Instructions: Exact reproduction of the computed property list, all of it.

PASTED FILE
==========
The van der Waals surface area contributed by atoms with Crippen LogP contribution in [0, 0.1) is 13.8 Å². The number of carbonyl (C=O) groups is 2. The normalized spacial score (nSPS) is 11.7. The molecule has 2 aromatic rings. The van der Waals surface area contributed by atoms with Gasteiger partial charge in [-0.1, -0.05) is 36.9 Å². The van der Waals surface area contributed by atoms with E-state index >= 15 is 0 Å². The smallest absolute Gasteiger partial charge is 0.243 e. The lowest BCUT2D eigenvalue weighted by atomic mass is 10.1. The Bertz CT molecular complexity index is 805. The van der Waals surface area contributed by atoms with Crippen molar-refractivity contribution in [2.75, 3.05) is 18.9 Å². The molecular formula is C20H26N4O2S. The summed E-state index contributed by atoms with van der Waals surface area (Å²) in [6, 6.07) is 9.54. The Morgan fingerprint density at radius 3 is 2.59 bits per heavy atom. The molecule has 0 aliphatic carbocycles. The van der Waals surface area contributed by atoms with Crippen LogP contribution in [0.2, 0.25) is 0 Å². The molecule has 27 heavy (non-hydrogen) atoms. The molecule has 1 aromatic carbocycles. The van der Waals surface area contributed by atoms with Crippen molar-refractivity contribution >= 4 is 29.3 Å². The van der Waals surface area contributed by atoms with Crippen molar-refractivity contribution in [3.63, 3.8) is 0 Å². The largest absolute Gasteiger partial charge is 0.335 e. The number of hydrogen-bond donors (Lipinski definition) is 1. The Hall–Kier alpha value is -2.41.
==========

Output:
The van der Waals surface area contributed by atoms with Crippen LogP contribution in [0, 0.1) is 13.8 Å². The number of carbonyl (C=O) groups is 2. The normalized spacial score (nSPS) is 11.7. The molecule has 2 aromatic rings. The van der Waals surface area contributed by atoms with Gasteiger partial charge in [-0.1, -0.05) is 36.9 Å². The van der Waals surface area contributed by atoms with E-state index >= 15 is 0 Å². The smallest absolute Gasteiger partial charge is 0.243 e. The lowest BCUT2D eigenvalue weighted by atomic mass is 10.1. The Bertz CT molecular complexity index is 805. The van der Waals surface area contributed by atoms with Crippen molar-refractivity contribution in [2.75, 3.05) is 18.9 Å². The molecular formula is C20H26N4O2S. The summed E-state index contributed by atoms with van der Waals surface area (Å²) in [6, 6.07) is 9.54. The Morgan fingerprint density at radius 3 is 2.59 bits per heavy atom. The molecule has 0 aliphatic carbocycles. The van der Waals surface area contributed by atoms with Crippen LogP contribution in [0.2, 0.25) is 0 Å². The molecule has 27 heavy (non-hydrogen) atoms. The molecule has 1 aromatic carbocycles. The van der Waals surface area contributed by atoms with Crippen molar-refractivity contribution >= 4 is 29.3 Å². The van der Waals surface area contributed by atoms with Crippen molar-refractivity contribution in [3.63, 3.8) is 0 Å². The largest absolute Gasteiger partial charge is 0.335 e. The number of hydrogen-bond donors (Lipinski definition) is 1. The Hall–Kier alpha value is -2.41.